12 June 2008

In His image

My husband's uncle is dying. He's been dying of emphysema for the past few years.

We used to be very close to this aunt and uncle, but now I'm not quite sure what to say. Uncle D used to be vibrant and animated, easy to get along with, always having a good time and usually ranting about how the government or his current employer were crooks. And, he smoked a cigarette, a long succession of cigarettes, all day long. Even when all of his boomer friends gave up the habit, even when the state outlawed smoking in bars and restaurants, Uncle D was angrily defiant. No one was going to tell him not to smoke. He would show them.

After my father died of cancer, twelve years after my mother died of cancer, both pre-mature deaths undoubtedly impacted by their smoking, and we no longer allowed smoking in the house, Uncle D refused to visit. Our close relationship deteriorated.

All of Uncle D's relationships deteriorated. As the emphysema dramatically took over, Uncle D became more defiant, more withdrawn and grabbed on to his bad habits with a rabid hunger. His marriage and family life suffered as he started to drink more and more to take his mind of his disease. Pretty soon, Uncle D was staying up all night watching TV, smoking and drinking, and sleeping until the afternoon. Repeated interventions didn't change him, pleas and tears made him grab for his whisky as soon as his feet hit the floor upon waking.

Uncle D exists in a hell of his own device. Those who love him have given up trying and retreated from him to protect themselves from further hurt. Life goes on around him, but it no longer touches him. I wondered what my family would do in this situation. My mother's side that is. I'm sure there would be constant prayers. My Aunt Mary alone would storm the heavens. Even if Uncle D wasn't willing or wasn't able to help himself, the family would let him see Christ within them.

Clearly, without a belief system, the situation is exacerbated by those who don't get around to asking themselves, "Why are we here."

God created us in His image. Life is good. God Himself was pleased by His creation and saw its inherent beauty and dignity. We are mere stewards of His creation and should recognize that life should be preserved, nurtured and respected.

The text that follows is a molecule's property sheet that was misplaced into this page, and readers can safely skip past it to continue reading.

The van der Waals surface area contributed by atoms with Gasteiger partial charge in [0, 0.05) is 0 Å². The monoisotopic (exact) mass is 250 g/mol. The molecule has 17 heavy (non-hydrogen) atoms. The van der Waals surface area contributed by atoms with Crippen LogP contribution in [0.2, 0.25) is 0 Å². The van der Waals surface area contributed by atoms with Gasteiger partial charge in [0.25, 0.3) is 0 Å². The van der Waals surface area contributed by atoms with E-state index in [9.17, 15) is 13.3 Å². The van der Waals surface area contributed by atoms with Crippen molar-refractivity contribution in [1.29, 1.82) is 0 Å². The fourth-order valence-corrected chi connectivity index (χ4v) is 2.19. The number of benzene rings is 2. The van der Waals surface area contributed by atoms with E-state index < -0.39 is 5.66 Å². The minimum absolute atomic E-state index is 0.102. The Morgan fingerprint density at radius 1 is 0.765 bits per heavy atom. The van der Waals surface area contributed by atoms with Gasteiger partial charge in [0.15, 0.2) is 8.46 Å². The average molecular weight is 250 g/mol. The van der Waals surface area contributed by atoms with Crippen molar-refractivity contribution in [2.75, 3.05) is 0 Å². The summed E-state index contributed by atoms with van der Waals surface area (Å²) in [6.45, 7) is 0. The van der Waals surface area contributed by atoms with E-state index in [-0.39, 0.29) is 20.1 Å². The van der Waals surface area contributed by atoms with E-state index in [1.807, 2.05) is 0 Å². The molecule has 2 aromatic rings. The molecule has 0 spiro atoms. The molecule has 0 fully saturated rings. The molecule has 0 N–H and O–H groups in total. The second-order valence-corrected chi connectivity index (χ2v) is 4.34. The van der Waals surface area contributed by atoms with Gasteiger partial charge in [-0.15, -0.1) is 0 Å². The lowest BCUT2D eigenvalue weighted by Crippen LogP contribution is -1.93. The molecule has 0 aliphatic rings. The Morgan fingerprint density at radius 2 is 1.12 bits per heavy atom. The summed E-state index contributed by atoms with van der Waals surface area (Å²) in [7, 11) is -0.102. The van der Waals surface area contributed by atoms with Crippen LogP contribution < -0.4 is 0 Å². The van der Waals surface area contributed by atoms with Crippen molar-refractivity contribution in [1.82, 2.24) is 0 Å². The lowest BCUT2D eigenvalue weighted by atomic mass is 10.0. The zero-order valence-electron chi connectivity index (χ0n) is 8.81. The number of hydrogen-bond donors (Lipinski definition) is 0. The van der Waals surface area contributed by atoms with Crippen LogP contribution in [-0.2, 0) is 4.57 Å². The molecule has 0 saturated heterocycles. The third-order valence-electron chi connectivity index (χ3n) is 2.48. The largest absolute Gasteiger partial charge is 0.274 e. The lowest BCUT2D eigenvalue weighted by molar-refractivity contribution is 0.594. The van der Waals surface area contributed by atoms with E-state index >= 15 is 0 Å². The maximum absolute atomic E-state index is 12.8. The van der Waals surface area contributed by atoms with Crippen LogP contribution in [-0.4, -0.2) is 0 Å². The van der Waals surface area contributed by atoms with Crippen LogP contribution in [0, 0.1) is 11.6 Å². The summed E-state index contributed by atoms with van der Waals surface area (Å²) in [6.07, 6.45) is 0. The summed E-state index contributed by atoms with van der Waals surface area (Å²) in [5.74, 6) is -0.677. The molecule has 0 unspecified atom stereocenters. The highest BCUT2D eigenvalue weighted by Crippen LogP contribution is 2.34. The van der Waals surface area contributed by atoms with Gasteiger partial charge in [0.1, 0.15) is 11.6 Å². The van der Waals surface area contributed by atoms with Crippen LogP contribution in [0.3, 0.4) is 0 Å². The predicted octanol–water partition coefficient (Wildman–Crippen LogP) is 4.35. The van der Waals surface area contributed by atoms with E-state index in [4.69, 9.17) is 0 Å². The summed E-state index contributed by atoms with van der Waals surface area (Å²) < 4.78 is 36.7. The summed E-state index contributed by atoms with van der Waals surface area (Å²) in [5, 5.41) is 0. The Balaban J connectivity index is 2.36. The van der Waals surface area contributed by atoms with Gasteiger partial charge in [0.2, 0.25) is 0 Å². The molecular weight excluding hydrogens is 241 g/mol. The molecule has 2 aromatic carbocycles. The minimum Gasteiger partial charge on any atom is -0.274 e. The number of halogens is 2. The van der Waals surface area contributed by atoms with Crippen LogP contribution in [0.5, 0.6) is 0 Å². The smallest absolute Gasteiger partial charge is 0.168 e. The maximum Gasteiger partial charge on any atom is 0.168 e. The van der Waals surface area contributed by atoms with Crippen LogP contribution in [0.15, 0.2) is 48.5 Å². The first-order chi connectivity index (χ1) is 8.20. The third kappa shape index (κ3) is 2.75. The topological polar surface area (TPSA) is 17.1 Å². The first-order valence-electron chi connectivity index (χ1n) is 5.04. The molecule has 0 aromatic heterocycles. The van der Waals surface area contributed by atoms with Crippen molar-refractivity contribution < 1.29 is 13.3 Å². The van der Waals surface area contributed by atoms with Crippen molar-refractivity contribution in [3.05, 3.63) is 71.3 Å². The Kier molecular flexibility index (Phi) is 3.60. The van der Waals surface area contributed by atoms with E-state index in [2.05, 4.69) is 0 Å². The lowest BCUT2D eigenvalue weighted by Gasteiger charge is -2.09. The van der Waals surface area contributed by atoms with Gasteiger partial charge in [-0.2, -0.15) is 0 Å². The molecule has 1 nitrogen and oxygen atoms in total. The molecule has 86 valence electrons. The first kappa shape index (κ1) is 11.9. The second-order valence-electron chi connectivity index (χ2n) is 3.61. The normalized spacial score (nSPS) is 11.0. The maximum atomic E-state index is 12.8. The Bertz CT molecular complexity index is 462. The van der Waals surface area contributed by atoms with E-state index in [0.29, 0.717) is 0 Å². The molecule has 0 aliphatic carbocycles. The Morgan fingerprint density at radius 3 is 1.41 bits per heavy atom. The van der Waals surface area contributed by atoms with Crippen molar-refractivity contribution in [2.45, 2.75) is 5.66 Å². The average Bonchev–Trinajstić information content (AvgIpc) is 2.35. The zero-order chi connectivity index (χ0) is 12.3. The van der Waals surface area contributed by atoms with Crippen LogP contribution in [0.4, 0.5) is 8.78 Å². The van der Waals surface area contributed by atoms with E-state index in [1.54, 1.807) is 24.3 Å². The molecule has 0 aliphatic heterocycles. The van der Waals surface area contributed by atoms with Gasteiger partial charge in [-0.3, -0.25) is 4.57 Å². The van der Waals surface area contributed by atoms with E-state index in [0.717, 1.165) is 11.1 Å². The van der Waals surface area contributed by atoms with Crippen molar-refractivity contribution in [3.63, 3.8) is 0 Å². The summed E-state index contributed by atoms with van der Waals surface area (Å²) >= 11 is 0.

Suffering has no value and makes little sense if you don't have faith. Uncle D is scared and angry and doesn't know how to deal with these feelings, even he has admitted this, so he drinks throughout all his waking hours instead of seeing he could offer up his suffering. Uncle D's relationship with God, which is a higher good, is being lost, even more important than the physical life he is losing.

Those around him are caught up in their own interpretation of Al-alon. If Uncle D won't help himself and they can't change him, then they concentrate on their own self-preservation and don't see there is more they could do for Uncle D. This tragic stand-off will just result in hurt feelings, regrets and anger. Uncle D's bad example will have ramifications in his immediate family and will also impact others.

I've never been one who says a lot of novenas. My aunt says them all the time. She's always saying a novena for someone's intentions. I think I'll follow her example and say one for Uncle D. Hopefully, this time of hardship will open his eyes.


Sanctus Belle said...

A novena is a most excellent idea. May I suggest the novena to the Infant of Prague? I'd also suggest a double novena also the Our Lady of Mount Carmel and entrust his salvation to her intercession. Pray for all the graces needed for a perfect contrition prior to his death - this may in fact save his soul. Offer his salvation as a request at the feet of our Lady as you pray the rosary. Say the Divine Mercy Chaplet also for this intention. Graces from these prayers can descend upon his poor soul as he approaches death and help him to turn to the Lord's mercy rather than the door of His justice.